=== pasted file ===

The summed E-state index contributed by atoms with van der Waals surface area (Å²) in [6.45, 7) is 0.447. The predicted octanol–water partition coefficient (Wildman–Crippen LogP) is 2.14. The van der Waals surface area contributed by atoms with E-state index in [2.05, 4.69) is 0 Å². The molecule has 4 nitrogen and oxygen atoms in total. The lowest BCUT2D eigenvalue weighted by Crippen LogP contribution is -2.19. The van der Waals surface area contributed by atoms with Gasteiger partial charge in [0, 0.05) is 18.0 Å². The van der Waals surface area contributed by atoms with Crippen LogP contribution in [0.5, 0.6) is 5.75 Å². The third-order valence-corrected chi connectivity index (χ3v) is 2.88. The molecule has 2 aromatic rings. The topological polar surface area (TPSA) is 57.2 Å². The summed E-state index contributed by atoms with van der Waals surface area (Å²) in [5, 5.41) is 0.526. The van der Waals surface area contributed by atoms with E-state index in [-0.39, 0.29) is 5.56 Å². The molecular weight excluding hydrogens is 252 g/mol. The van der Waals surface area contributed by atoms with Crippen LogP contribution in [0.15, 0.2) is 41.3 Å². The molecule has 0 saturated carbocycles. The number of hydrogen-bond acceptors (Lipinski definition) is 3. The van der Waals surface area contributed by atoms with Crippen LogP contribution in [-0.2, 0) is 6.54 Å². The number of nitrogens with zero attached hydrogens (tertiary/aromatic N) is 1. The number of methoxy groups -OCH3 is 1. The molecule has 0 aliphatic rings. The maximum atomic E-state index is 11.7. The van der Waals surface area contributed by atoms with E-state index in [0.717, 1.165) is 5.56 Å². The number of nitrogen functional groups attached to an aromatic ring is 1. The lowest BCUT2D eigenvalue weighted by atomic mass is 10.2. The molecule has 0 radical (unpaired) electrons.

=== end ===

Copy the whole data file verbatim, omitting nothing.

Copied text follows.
The summed E-state index contributed by atoms with van der Waals surface area (Å²) in [6.45, 7) is 0.447. The predicted octanol–water partition coefficient (Wildman–Crippen LogP) is 2.14. The van der Waals surface area contributed by atoms with E-state index in [2.05, 4.69) is 0 Å². The molecule has 4 nitrogen and oxygen atoms in total. The lowest BCUT2D eigenvalue weighted by Crippen LogP contribution is -2.19. The van der Waals surface area contributed by atoms with Gasteiger partial charge in [0, 0.05) is 18.0 Å². The van der Waals surface area contributed by atoms with Crippen LogP contribution in [0.5, 0.6) is 5.75 Å². The third-order valence-corrected chi connectivity index (χ3v) is 2.88. The molecule has 2 aromatic rings. The topological polar surface area (TPSA) is 57.2 Å². The summed E-state index contributed by atoms with van der Waals surface area (Å²) in [5, 5.41) is 0.526. The van der Waals surface area contributed by atoms with E-state index in [-0.39, 0.29) is 5.56 Å². The molecular weight excluding hydrogens is 252 g/mol. The van der Waals surface area contributed by atoms with Crippen LogP contribution in [0.15, 0.2) is 41.3 Å². The molecule has 0 saturated carbocycles. The number of hydrogen-bond acceptors (Lipinski definition) is 3. The van der Waals surface area contributed by atoms with Crippen LogP contribution in [-0.2, 0) is 6.54 Å². The number of nitrogens with zero attached hydrogens (tertiary/aromatic N) is 1. The number of methoxy groups -OCH3 is 1. The molecule has 0 aliphatic rings. The maximum atomic E-state index is 11.7. The van der Waals surface area contributed by atoms with E-state index in [0.717, 1.165) is 5.56 Å². The number of nitrogen functional groups attached to an aromatic ring is 1. The lowest BCUT2D eigenvalue weighted by atomic mass is 10.2. The molecule has 0 radical (unpaired) electrons.